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Suzanne Manser, PhD

Licensed Psychologist

Worriers, Catastrophizers, and Overpreparers: This One’s For You

Let me speak with the worriers, catastrophizers, and overpreparers of the group.

You and I, we spend a lot of time thinking about potential future pain. A lot of time. And we don’t just think about it. We feel it, intensely. We vividly imagine the worst-case scenario and spend lots of time preparing for it, all the while feeling the pain of it as if it is happening right now.

When we worry, catastrophize, or overprepare (or, if you’re me, all three) we put ourselves through pain that hasn’t even happened yet – and may never happen. We pre-suffer.

Suffering happens when we focus on pain. We can’t avoid pain in life – not even if we try – but we don’t have to suffer so much. We don’t have to focus on the pain so much. Especially if it isn’t even actually happening.

Sometimes it feels like we can’t avoid pre-suffering. Often, we don’t even realize we’re doing it. Some of us worry as easily (and as often) as we breathe.

Sometimes we believe that the pre-suffering is helpful. We believe that we’re preparing ourselves for pain. We believe that if we feel it now, we won’t feel it so painfully later.

Except that’s not what’s happening. We think we’re processing and metabolizing the pain, but we’re not. Focusing on it is not the same as processing it. What we are doing is marinating in the pain, unnecessarily. That’s not helpful.

The next time you realize that you’re focused on a painful event that hasn’t happened, notice that you are pre-suffering. Notice that you are hurting and don’t need to be. Notice that in the present moment, which is where you have any control, the Terrible Thing isn’t happening, and the pain also isn’t happening.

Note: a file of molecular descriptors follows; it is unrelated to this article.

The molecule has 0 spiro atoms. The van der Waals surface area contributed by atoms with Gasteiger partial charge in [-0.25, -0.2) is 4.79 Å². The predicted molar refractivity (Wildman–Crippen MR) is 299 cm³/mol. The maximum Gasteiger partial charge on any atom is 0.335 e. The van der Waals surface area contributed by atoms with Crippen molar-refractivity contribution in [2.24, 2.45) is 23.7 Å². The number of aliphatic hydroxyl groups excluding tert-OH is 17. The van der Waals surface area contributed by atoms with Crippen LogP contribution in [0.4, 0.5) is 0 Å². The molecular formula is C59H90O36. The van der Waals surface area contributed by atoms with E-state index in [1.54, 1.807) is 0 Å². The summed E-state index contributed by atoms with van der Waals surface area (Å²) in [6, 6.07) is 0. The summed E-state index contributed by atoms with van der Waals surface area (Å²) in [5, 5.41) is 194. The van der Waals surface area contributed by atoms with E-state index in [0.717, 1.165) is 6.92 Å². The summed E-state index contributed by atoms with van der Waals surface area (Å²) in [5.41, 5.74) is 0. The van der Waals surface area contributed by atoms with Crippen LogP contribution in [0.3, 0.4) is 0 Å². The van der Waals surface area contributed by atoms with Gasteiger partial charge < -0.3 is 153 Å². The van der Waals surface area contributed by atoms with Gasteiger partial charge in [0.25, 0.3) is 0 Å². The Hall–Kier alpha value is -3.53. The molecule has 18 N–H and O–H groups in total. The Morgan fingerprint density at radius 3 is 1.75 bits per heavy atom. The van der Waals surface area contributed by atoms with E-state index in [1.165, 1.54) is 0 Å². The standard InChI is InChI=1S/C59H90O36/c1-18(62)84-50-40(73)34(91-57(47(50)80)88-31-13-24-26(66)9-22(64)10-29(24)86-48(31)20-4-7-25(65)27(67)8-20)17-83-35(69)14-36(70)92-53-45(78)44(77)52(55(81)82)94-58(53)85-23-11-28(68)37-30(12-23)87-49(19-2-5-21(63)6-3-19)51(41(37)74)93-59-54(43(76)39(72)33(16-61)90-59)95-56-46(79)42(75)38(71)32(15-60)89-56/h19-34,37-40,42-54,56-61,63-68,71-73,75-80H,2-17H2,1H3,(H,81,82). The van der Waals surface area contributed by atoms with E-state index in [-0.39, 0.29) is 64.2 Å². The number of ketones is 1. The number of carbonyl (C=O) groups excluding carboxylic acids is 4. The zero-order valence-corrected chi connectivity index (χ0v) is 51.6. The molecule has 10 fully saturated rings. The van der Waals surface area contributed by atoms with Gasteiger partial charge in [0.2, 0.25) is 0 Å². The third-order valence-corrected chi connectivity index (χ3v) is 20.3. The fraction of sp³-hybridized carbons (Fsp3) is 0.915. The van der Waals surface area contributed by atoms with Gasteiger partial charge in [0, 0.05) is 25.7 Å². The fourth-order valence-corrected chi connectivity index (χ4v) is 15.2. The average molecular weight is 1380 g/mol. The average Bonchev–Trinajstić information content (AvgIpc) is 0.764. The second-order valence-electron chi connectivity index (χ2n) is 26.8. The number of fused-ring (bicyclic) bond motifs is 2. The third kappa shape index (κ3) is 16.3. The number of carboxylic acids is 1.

Bring yourself back here, to the present moment. This is where your power is. If you are having trouble getting away from your focus on the future, try this: Notice five things you can see, four things you can feel, three things you can hear, two things you can smell, and one thing you can taste. Connecting to your senses brings you into the present.

If it is certain that a Terrible Thing is going to happen in the near future, it may be helpful to do some processing about it now. This is different than pre-suffering. Processing future pain involves actively thinking about how to manage the pain when it does show up. It involves figuring out how to make room for it. It requires having enough distance from the pain that you can work with it. It does not require pre-suffering.

None of this is easy. Our brains have extensive experience focusing on Potential Terrible Things. We are just so good at pre-suffering!

So, practice doing what you’re not good at. Practice staying in the present when your brain wants to pull you into a terrible future moment. Focus on the power that you have in the present instead of the pain you may have in the future. Notice all of the choices you have in front of you, right now. Remind yourself that putting yourself through unnecessary pain is unnecessary. Remind yourself not to pre-suffer.

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